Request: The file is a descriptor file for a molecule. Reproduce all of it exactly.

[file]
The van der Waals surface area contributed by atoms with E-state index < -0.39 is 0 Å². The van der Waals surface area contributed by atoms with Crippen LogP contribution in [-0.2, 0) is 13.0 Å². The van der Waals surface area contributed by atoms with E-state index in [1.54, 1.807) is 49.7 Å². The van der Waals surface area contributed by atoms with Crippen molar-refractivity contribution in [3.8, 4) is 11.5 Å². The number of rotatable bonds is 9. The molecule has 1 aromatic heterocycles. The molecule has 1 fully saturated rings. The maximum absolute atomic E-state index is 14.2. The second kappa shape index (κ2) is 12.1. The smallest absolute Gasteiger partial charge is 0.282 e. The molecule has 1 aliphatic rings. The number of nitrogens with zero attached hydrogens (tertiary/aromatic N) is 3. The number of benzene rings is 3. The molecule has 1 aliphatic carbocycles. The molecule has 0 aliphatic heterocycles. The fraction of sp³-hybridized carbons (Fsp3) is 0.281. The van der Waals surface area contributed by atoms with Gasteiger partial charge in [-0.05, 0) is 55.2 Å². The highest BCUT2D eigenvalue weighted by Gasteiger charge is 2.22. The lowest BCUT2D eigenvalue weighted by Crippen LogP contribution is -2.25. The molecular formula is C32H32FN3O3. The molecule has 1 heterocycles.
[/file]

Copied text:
The van der Waals surface area contributed by atoms with E-state index < -0.39 is 0 Å². The van der Waals surface area contributed by atoms with Crippen LogP contribution in [-0.2, 0) is 13.0 Å². The van der Waals surface area contributed by atoms with E-state index in [1.54, 1.807) is 49.7 Å². The van der Waals surface area contributed by atoms with Crippen molar-refractivity contribution in [3.8, 4) is 11.5 Å². The number of rotatable bonds is 9. The molecule has 1 aromatic heterocycles. The molecule has 1 fully saturated rings. The maximum absolute atomic E-state index is 14.2. The second kappa shape index (κ2) is 12.1. The smallest absolute Gasteiger partial charge is 0.282 e. The molecule has 1 aliphatic rings. The number of nitrogens with zero attached hydrogens (tertiary/aromatic N) is 3. The number of benzene rings is 3. The molecule has 1 aliphatic carbocycles. The molecule has 0 aliphatic heterocycles. The fraction of sp³-hybridized carbons (Fsp3) is 0.281. The van der Waals surface area contributed by atoms with Gasteiger partial charge in [-0.05, 0) is 55.2 Å². The highest BCUT2D eigenvalue weighted by Gasteiger charge is 2.22. The lowest BCUT2D eigenvalue weighted by Crippen LogP contribution is -2.25. The molecular formula is C32H32FN3O3. The molecule has 1 heterocycles.